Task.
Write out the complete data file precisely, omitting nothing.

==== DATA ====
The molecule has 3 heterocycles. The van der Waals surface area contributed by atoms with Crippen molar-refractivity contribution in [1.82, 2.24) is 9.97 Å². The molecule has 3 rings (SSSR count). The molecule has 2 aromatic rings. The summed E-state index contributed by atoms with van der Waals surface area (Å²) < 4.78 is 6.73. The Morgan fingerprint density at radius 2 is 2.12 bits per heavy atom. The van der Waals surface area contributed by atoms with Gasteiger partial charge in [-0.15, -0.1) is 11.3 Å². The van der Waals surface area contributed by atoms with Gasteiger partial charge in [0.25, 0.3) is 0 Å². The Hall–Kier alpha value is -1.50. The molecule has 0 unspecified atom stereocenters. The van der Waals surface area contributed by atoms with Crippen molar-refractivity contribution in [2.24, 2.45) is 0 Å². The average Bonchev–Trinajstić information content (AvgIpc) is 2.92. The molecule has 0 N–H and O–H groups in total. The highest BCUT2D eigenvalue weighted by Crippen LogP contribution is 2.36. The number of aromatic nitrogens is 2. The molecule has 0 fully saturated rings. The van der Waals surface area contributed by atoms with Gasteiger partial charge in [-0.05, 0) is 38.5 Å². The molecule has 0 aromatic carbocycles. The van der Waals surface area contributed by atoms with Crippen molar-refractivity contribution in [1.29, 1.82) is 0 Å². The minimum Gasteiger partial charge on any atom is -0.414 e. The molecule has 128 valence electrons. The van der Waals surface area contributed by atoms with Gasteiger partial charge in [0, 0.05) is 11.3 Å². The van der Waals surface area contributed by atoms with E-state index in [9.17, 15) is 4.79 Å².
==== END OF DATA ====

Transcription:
The molecule has 3 heterocycles. The van der Waals surface area contributed by atoms with Crippen molar-refractivity contribution in [1.82, 2.24) is 9.97 Å². The molecule has 3 rings (SSSR count). The molecule has 2 aromatic rings. The summed E-state index contributed by atoms with van der Waals surface area (Å²) < 4.78 is 6.73. The Morgan fingerprint density at radius 2 is 2.12 bits per heavy atom. The van der Waals surface area contributed by atoms with Gasteiger partial charge in [-0.15, -0.1) is 11.3 Å². The van der Waals surface area contributed by atoms with Gasteiger partial charge in [0.25, 0.3) is 0 Å². The Hall–Kier alpha value is -1.50. The molecule has 0 unspecified atom stereocenters. The van der Waals surface area contributed by atoms with Crippen molar-refractivity contribution in [2.24, 2.45) is 0 Å². The average Bonchev–Trinajstić information content (AvgIpc) is 2.92. The molecule has 0 N–H and O–H groups in total. The highest BCUT2D eigenvalue weighted by Crippen LogP contribution is 2.36. The number of aromatic nitrogens is 2. The molecule has 0 fully saturated rings. The van der Waals surface area contributed by atoms with Gasteiger partial charge in [-0.05, 0) is 38.5 Å². The molecule has 0 aromatic carbocycles. The van der Waals surface area contributed by atoms with Crippen molar-refractivity contribution in [1.29, 1.82) is 0 Å². The minimum Gasteiger partial charge on any atom is -0.414 e. The molecule has 128 valence electrons. The van der Waals surface area contributed by atoms with Gasteiger partial charge in [0, 0.05) is 11.3 Å². The van der Waals surface area contributed by atoms with E-state index in [9.17, 15) is 4.79 Å².